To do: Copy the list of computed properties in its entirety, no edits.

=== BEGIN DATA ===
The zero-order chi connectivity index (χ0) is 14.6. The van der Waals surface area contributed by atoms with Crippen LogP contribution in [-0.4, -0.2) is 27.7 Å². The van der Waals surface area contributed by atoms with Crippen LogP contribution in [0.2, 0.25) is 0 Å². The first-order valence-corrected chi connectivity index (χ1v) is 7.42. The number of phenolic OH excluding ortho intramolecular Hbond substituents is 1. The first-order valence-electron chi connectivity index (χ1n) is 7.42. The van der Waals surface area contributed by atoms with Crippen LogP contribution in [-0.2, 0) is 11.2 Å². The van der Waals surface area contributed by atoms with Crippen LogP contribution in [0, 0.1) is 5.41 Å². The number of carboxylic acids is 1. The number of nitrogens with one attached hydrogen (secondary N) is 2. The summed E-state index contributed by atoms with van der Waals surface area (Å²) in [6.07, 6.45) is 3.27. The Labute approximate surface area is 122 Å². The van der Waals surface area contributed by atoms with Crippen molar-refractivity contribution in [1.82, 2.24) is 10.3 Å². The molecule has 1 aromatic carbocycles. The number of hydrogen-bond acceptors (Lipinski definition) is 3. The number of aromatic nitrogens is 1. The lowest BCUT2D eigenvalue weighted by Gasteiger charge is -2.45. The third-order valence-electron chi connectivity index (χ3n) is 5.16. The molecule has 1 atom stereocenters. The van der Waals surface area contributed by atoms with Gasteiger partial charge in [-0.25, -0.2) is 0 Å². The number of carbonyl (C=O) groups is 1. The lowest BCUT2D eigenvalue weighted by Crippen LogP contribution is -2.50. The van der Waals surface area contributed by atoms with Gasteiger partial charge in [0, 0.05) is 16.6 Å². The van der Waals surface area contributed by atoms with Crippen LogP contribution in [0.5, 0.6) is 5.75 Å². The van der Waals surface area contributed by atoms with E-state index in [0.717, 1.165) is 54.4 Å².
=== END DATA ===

The zero-order chi connectivity index (χ0) is 14.6. The van der Waals surface area contributed by atoms with Crippen LogP contribution in [-0.4, -0.2) is 27.7 Å². The van der Waals surface area contributed by atoms with Crippen LogP contribution in [0.2, 0.25) is 0 Å². The first-order valence-corrected chi connectivity index (χ1v) is 7.42. The number of phenolic OH excluding ortho intramolecular Hbond substituents is 1. The first-order valence-electron chi connectivity index (χ1n) is 7.42. The van der Waals surface area contributed by atoms with Crippen LogP contribution in [-0.2, 0) is 11.2 Å². The van der Waals surface area contributed by atoms with Crippen LogP contribution in [0, 0.1) is 5.41 Å². The number of carboxylic acids is 1. The number of nitrogens with one attached hydrogen (secondary N) is 2. The summed E-state index contributed by atoms with van der Waals surface area (Å²) in [6.07, 6.45) is 3.27. The Labute approximate surface area is 122 Å². The van der Waals surface area contributed by atoms with Crippen molar-refractivity contribution in [1.82, 2.24) is 10.3 Å². The molecule has 1 aromatic carbocycles. The number of hydrogen-bond acceptors (Lipinski definition) is 3. The number of aromatic nitrogens is 1. The lowest BCUT2D eigenvalue weighted by Gasteiger charge is -2.45. The third-order valence-electron chi connectivity index (χ3n) is 5.16. The molecule has 1 atom stereocenters. The van der Waals surface area contributed by atoms with Gasteiger partial charge in [-0.25, -0.2) is 0 Å². The number of carbonyl (C=O) groups is 1. The lowest BCUT2D eigenvalue weighted by Crippen LogP contribution is -2.50. The van der Waals surface area contributed by atoms with Gasteiger partial charge in [0, 0.05) is 16.6 Å². The van der Waals surface area contributed by atoms with Crippen LogP contribution in [0.5, 0.6) is 5.75 Å². The van der Waals surface area contributed by atoms with E-state index in [0.717, 1.165) is 54.4 Å².